Awareness, treatment, and control of hypertension among adult population in the Federation of Bosnia and Herzegovina over the past decade

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Aida Pilav |
Vildana Doder
Suada Branković


Background. Many studies throughout the world show that hypertension is not effectively treated and controlled, which continued to pose an important challenge in health systems in the world.
Design and methods. Population surveys were carried out in 2002 and 2012 in the Federation of Bosnia and Herzegovina (FBIH) on representative sample at the age of 25-64. The surveys used systematic stratified sample. Questionnaires and anthropometric measure protocols were adapted from internationally recommended surveys.
Results. In the past ten years there has been a slight increase in hypertension prevalence in researched population (41% vs. 42%). Percentage of hypertensive male and female respondents who are not aware of their hypertension actually dropped in the past decade from 54.3% to 51.4%. In 2002 total number of hypertensive respondents aware of their hypertension included 8.1% of male respondents and 10.3% female respondents whose condition was not treated and this rate effectively dropped during the 10-year period. Number of hypertensive, treated, and uncontrolled respondents dropped as reported in the 2012 survey; consequently percentage of hypertensive, treated, and controlled respondents in the 2012 survey increased, in particular in female population.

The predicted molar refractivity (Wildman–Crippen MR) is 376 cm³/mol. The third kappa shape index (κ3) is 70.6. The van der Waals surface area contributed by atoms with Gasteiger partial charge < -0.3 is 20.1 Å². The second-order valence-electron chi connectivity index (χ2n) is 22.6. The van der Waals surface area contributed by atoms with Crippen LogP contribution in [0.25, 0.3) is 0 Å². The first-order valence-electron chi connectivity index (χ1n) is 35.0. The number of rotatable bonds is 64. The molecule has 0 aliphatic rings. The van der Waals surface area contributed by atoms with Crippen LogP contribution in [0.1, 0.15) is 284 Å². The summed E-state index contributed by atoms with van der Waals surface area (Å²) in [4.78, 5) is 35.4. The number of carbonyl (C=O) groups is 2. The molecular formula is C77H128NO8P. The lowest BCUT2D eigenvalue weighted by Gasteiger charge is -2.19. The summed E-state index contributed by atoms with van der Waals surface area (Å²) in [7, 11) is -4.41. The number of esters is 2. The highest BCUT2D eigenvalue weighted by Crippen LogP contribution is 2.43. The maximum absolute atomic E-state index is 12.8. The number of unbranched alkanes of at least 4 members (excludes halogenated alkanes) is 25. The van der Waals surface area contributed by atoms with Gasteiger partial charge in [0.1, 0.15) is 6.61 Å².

Conclusions. Investments in primary health care, improved availability, and improved quality of health care in the FBIH in the past 10 years can explain increased rate of hypertension detection and treatment; however, efforts should be continued to introduce hypertension screening programs and hypertension control programs.

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